“Ghost” provides a deeper understanding of how Allison’s mind functions because the sitcom world could be her coping mechanism. While both her mother and husband’s attitude is outright cruel if we take out the faux laughter, Allison probably needs it to process the daily indignations. I’m awaiting the episode when—assuming it’s a when and not an if—Donna and especially Kevin step out of the sitcom and into reality as we know it. But even without that context, KCFH brings alive a rich, informative backstory that’s crucial as the show progresses toward its end.
Perhaps the only way for Allison to truly get rid of her coping mechanism now is to become Gertrude French. Who is that, you ask? It’s the unclaimed victim from the funeral home who could be a good fake identity for Allison. She can leave Worcester behind and start a new life in Connecticut, where Gertrude is from. But it would mean leaving Patty and her only chance of a normal friendship behind as well. They won’t get to watch any movies together after all.
Allison and Patty have come a long way from their own first introduction on the same night she met Kevin. They first shared a beer, and Patty later had the opportunity of saving Allison from falling into Kevin’s clutches, but she regretfully didn’t take it. She’s now making up for it by assisting her pal (and ditching her girlfriend, Detective Tammy) in every way she can, including advising Allison to pursue the Gertrude route. Her agreement prompts Patty to ask, “You trust me to decide the rest of your life?” I appreciate the scene coming right after we see how Patty could’ve swerved Allison’s decision to date Kevin, thus deciding the fate of her next decade at least. Again: If there’s one thing KCFH does expertly, it’s finding the parallels in its storytelling devices. Let’s see where it leads to in the final five episodes.
- In case you missed it, Patty’s t-shirt when the episode begins says, “Eat. Sleep. Worcester. Repeat.”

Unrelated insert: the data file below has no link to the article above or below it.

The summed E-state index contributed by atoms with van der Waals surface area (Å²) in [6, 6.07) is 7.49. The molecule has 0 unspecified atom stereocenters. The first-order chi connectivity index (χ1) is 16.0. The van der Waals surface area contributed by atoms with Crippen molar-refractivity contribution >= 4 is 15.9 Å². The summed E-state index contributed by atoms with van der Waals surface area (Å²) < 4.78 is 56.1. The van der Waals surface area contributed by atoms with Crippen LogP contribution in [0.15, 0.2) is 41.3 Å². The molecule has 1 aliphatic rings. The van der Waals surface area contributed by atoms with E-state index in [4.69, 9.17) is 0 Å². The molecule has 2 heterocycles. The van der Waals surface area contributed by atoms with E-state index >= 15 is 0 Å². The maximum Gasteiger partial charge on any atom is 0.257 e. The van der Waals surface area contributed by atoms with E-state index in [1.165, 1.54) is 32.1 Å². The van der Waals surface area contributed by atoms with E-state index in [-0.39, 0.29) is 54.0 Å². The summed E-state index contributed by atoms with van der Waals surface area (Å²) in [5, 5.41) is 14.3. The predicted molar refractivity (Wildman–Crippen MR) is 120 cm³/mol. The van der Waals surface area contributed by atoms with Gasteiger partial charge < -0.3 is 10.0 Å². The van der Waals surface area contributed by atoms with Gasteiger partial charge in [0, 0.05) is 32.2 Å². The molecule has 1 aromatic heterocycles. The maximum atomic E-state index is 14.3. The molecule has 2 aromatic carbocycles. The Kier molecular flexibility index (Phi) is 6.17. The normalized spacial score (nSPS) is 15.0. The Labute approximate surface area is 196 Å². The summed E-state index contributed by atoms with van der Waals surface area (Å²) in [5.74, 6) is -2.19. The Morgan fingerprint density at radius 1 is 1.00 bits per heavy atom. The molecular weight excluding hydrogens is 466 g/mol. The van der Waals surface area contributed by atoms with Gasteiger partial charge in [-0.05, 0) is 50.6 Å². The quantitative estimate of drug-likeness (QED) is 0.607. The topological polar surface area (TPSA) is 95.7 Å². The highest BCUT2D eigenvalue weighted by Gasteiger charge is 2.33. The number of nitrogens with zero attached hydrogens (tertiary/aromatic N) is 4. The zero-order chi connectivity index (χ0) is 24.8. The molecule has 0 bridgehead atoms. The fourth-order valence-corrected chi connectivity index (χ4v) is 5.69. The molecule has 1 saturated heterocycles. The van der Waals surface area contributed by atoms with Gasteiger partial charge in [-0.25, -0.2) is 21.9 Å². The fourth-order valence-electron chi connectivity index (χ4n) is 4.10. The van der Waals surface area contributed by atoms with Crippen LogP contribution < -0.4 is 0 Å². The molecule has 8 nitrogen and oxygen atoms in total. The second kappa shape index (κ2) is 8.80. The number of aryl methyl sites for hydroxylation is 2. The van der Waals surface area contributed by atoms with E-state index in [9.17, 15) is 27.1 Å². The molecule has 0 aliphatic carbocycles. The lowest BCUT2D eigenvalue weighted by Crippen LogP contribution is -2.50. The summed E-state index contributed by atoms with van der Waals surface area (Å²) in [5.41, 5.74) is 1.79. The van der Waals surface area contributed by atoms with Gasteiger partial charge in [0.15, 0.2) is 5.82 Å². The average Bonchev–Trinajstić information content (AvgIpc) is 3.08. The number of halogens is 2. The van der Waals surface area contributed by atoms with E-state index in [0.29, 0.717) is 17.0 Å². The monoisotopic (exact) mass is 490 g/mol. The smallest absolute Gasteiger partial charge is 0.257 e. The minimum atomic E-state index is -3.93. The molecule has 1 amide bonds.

- A reminder of where Allison and Donna’s relationship stands now: In season one, she mentions an annual trip to South Carolina to visit her mother. I’m guessing it’s the only time of the year they meet face-to-face.
- My recap heavily focused on all the Allison reveals, so Neil is getting the Stray Observations treatment. He’s getting increasingly agitated about spending time with Kevin, as observed when he answers his BFF’s call to come over for Pal-o-Ween.
- Related: Where is Neil staying? He apparently breaks into Patty’s house to steal money for weed, but don’t the two siblings live together?
- Neil also calls Tammy over when the men are scared of the horror movie they’re watching and feel safer around the detective. It struck me as odd behavior on Tammy’s part to stick around, though, especially because Patty didn’t come over for a family game night to meet her sisters.
- Speaking of, I sense their relationship will take a turn for the worse because Tammy tells her siblings she’s waiting for surveillance footage from Vermont about a case. A reminder that in season one, Patty and Allison took a road trip there to try and score Oxy pills to sell, and blame it all on Kevin. Are they about to be caught?
- One scene that made me sit up is when Allison wonders why Patty agreed to go play board games, and tells her, “I’m not like you, I can’t just pretend to like things.” Ummmm, that’s the premise of KCFH, buddy!
- Shoutout to director Anna Dokoza and the KCFH editing team for delivering such an immersive episode, especially the final act combining the storylines organically.